Supreme Court Decision: Victory over biotech patenting of human DNA

by Catherine Haug, June 14, 2013

Yesterday, June 13, the US Supreme Court handed down a landmark decision about the patenting of genes or DNA. This particular case, Association for Molecular Pathology v. Myriad, concerned human DNA, but the implication of this decision could be far reaching.

The court declared, “A naturally occurring DNA segment is a product of nature and not patent eligible merely because it has been isolated…” (1)

This addresses what the court termed as only one category of DNA segment. It also identified another category of DNA segment that could be patentable. In other words, the court determined there are two categories of genes/DNA segments, and it ruled differently for each. (2)

Patent eligibility to be determined by how the DNA was created

The two categories of DNA segments (genes) considered in the case are:

  • Genomic DNA or “gDNA” constitutes the molecule as it is extracted from human cells, in its natural state;
  • Complimentary DNA or “cDNA” is created in the laboratory through a process known as reverse transcription.

It is the first category that was declared ‘un-patentable’ in a 9 – 0 decision, making all such patents invalid.

The second category, which creates the gene or DNA in a laboratory through a bio-chemical process, was determined to be “different enough to constitute patentable subject matter” (2) in another 9 – 0 decision. Existing patents in this second category will stand, and future patents in this category can still be granted.

This decision leaves the door open for more supreme court cases, as the line drawn between the two categories of DNA is not clear-cut. For example, almost all cDNA was created by copying the DNA sequence of natural or gDNA. If the parent cDNA was made in this way, is it not really gDNA?

Potential impact on DNA of other species

Is it a reasonable step to conclude that if “A naturally occurring DNA segment is a product of nature and not patent eligible merely because it has been isolated…” (1) is true for human DNA, that it would also be true for other species as well? I think so.

In other words, if natural human gDNA  is not patentable, then it is a short step to conclude that natural corn gDNA is also not patentable. Currently, Monsanto holds patents on almost all known varieties of corn. While they have not done any GE research on most of those varieties, the potential is there to turn them into GE versions. A part of the price you pay for the patented seed goes to Monsanto because they own the patent. Further, they can prosecute you for saving the seed from such crops to plant the next year, because they own the patent.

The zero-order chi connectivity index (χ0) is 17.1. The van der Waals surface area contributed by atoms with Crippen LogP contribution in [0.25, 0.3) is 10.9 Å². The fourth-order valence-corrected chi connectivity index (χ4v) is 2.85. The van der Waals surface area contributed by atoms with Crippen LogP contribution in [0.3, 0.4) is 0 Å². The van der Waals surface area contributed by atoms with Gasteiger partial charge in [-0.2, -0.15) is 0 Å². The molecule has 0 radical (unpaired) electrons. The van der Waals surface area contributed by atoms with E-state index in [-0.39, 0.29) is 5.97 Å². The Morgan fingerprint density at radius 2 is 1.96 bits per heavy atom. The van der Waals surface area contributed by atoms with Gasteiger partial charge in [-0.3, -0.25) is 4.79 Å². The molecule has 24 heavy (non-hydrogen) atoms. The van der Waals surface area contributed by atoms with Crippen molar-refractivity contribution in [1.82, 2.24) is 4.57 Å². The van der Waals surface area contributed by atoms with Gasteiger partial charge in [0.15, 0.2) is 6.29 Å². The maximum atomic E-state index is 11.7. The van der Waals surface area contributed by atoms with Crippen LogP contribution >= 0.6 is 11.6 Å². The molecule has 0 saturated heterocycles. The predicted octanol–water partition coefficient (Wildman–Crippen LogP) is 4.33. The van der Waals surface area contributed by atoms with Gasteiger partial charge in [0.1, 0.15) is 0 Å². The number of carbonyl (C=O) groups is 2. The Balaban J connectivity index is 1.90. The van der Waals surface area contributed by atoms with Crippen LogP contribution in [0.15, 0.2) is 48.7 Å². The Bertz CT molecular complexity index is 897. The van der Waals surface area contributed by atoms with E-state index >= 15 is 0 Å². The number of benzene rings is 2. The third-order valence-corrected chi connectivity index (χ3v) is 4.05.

Will Monsanto’s patents on gDNA of corn varieties be invalidated as a corollary of this Supreme Court decision?

How many of the patented GMO foods (corn, soy, canola, tomatoes, summer squash etc.) involve patents of gDNA that could potentially be invalidated as a result of this decision?

What about GMO salmon? Does it involve patented gDNA? If so, then that patent could potentially be invalidated too.

It is my hope that when these biotech companies can no longer hold patents on gDNA, their financial incentive to continue to produce these GE species is lost. Of course, they could find a way to use cDNA instead.

And that makes me wonder… Now that the genomes of many species are known, replica DNA segments can be synthesized using digital techniques (kind of like 3-D copies). Are exact copies considered cDNA? Or must at least one nucleic acid in the segment be replaced with a different nucleic acid to make it unique and patentable cDNA?

Questioning long term consequences

I am curious about an implication of these two categories as addressed by the court. cDNA may have been created in a laboratory, but once inserted into the natural gDNA of a living plant or animal, making that life no longer ‘natural,’ is that living thing now considered not to be life? Yet it has the ability to breed and create subsequent generations. Is that not a vital aspect of what it means to be ‘living?’ Is that altered creature and its offspring patentable because it differs from the natural version due to the insertion of cDNA into its DNA? Just what will be considered ‘life’?

When we get to the point that our own gDNA is altered to ‘cure’ a disease, what will be the consequence to our rights as ‘humans?’ I’m talking about ‘we are endowed by our creator with certain inalienable rights’ that is guaranteed in our constitution. Once man alters human DNA, that human becomes a creation of man, not of ‘our creator.’ Will that altered human no longer be endowed with certain inalienable rights?


  1. Friends of the Earth: A Bad Week for Big Biotech: Supreme Court decision invalidating gene patents one of many recent major setbacks to the biotechnology industry’s control over life
  2. Global Public Square (blog): What media missed about gene patent case, by Dan L. Burke, Special to CNN

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